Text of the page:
University of Wisconsin-Madison

Week 16 at the Pole

NSF/I. Rees
NSF/I. Rees

Now there’s a flashy aurora! You know (and it’s not hard to imagine), they say a photo really can’t do justice to these aurora australis—to how impressive they really are when viewed in person. And yet, apparently someone’s eye traveled to other things in the sky even while a stunning aurora was unfolding above them. What were they looking at? Satellites. There are 1,000 or more operational satellites currently in orbit around the Earth. They do a lot of behind-the-scenes work for us, day in and day out. Chances are that you’ve done something today, like watch a TV program or check a weather forecast, that wouldn’t have been possible (not in the same way, at any rate) without a satellite signal. You have a good chance of seeing a satellite with the naked eye when the sky is clear and relatively dark near dawn and dusk. Having someone circle them in red on a photo helps, too.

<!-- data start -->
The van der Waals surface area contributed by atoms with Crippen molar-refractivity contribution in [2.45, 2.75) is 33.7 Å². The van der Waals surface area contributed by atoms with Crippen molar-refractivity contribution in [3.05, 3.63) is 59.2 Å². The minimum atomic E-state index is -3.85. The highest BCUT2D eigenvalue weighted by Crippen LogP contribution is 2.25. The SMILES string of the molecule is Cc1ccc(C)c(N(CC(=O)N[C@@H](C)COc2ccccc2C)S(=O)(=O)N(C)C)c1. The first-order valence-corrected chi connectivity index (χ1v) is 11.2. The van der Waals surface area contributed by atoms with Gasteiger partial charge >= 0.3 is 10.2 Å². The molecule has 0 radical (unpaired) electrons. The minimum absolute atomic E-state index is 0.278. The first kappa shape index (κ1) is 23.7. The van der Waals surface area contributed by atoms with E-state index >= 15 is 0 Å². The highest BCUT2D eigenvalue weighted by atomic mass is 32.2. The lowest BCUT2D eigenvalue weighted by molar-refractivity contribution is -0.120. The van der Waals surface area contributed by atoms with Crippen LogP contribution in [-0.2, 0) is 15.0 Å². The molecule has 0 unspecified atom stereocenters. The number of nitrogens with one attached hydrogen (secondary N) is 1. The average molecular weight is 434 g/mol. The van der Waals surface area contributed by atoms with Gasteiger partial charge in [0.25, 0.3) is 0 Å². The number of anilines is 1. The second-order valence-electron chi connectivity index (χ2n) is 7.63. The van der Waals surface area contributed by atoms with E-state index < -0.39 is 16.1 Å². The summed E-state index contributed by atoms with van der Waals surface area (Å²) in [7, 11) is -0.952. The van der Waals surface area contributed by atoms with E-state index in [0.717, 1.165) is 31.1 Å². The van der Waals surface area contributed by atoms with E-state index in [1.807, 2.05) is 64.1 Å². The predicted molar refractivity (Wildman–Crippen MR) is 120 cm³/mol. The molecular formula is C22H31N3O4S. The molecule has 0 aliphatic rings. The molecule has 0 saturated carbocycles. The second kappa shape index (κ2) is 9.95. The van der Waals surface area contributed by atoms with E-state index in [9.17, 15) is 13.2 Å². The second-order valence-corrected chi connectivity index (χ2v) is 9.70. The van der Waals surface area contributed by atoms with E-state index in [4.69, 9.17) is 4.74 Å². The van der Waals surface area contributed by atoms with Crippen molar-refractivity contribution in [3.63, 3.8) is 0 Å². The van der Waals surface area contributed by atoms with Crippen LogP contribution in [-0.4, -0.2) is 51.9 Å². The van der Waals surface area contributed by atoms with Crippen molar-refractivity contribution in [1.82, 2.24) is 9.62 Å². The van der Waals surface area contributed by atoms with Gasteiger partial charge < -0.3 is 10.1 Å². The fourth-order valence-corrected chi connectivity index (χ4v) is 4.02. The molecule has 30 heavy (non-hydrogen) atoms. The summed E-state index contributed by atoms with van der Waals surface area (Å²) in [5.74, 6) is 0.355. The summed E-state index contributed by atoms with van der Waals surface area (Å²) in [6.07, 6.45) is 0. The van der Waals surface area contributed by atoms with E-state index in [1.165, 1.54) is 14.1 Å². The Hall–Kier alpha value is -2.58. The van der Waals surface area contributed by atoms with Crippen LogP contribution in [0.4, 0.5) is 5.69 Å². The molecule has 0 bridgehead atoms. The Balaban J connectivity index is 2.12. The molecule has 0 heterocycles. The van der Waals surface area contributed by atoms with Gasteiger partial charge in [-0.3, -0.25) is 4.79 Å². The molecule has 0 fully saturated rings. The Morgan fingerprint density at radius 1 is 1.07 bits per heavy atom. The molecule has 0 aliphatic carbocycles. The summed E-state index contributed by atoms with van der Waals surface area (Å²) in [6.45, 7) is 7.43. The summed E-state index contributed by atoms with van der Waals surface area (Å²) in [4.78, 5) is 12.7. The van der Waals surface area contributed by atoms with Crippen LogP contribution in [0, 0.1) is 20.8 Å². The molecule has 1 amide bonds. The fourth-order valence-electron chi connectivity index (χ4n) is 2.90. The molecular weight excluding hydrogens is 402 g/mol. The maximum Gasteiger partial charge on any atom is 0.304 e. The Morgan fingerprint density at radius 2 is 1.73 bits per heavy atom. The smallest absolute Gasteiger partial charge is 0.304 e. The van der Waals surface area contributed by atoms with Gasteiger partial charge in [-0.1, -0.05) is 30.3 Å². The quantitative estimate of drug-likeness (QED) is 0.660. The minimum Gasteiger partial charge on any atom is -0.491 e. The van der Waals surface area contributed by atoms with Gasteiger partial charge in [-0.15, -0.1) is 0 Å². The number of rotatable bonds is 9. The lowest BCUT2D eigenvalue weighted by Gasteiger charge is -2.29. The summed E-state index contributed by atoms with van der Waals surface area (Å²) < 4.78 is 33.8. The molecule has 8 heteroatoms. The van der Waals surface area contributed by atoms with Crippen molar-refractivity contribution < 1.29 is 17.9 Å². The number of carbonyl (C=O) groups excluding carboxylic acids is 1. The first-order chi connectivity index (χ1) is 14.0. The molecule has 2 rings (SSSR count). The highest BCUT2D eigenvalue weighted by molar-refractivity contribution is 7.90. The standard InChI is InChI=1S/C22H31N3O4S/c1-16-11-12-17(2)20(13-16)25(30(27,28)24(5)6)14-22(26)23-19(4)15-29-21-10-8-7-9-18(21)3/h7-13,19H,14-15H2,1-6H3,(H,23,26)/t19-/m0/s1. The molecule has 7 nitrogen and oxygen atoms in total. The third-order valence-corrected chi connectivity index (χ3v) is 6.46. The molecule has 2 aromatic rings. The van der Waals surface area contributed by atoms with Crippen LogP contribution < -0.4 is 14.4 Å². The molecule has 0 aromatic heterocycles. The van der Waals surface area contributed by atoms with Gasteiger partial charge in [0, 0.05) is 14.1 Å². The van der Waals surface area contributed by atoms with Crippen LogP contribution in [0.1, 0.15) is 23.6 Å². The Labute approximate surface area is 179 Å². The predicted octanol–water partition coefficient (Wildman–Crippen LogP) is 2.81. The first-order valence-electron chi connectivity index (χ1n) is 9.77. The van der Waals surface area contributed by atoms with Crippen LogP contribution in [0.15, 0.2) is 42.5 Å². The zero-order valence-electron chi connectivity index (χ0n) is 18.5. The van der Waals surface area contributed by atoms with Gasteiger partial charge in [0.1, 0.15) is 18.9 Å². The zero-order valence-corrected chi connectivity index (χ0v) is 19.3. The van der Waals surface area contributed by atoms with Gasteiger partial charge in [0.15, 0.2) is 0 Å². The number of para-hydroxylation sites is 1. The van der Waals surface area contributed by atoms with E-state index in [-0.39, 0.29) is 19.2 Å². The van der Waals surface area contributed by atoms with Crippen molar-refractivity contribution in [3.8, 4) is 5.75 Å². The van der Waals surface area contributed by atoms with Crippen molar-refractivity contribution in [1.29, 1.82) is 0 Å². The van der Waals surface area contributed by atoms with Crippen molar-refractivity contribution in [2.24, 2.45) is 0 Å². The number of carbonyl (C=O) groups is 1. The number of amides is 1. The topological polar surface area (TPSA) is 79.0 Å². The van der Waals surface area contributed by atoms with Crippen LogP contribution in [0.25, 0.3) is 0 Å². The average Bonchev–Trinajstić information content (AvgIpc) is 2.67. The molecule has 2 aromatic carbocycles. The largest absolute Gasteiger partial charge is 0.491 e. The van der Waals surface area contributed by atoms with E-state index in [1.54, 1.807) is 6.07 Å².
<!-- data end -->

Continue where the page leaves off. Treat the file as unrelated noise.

NSF/I. Rees
NSF/I. Rees